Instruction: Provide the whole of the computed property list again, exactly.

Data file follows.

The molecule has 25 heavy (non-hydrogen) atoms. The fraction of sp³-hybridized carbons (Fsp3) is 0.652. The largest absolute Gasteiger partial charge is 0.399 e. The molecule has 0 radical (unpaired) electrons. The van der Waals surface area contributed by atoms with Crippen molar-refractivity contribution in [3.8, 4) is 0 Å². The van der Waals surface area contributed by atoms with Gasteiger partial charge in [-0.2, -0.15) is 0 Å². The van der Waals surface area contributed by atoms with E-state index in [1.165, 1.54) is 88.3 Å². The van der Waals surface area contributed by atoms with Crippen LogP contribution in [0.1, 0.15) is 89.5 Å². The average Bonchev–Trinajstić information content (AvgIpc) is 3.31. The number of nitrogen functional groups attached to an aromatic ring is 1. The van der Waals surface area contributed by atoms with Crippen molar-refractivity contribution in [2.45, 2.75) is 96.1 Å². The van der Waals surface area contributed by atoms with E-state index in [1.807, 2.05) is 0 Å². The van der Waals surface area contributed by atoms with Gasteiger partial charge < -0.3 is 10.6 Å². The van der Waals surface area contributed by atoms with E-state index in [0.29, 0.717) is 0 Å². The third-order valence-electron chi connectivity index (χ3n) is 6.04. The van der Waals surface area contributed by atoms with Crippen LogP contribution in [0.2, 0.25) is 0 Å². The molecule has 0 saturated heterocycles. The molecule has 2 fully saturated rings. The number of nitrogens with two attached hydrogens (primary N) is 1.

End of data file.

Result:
The molecule has 25 heavy (non-hydrogen) atoms. The fraction of sp³-hybridized carbons (Fsp3) is 0.652. The largest absolute Gasteiger partial charge is 0.399 e. The molecule has 0 radical (unpaired) electrons. The van der Waals surface area contributed by atoms with Crippen molar-refractivity contribution in [3.8, 4) is 0 Å². The van der Waals surface area contributed by atoms with Gasteiger partial charge in [-0.2, -0.15) is 0 Å². The van der Waals surface area contributed by atoms with E-state index in [1.165, 1.54) is 88.3 Å². The van der Waals surface area contributed by atoms with Crippen LogP contribution in [0.1, 0.15) is 89.5 Å². The average Bonchev–Trinajstić information content (AvgIpc) is 3.31. The number of nitrogen functional groups attached to an aromatic ring is 1. The van der Waals surface area contributed by atoms with Crippen molar-refractivity contribution in [2.45, 2.75) is 96.1 Å². The van der Waals surface area contributed by atoms with E-state index in [1.807, 2.05) is 0 Å². The van der Waals surface area contributed by atoms with Gasteiger partial charge < -0.3 is 10.6 Å². The van der Waals surface area contributed by atoms with E-state index in [0.29, 0.717) is 0 Å². The third-order valence-electron chi connectivity index (χ3n) is 6.04. The van der Waals surface area contributed by atoms with Crippen LogP contribution in [0.2, 0.25) is 0 Å². The molecule has 0 saturated heterocycles. The molecule has 2 fully saturated rings. The number of nitrogens with two attached hydrogens (primary N) is 1.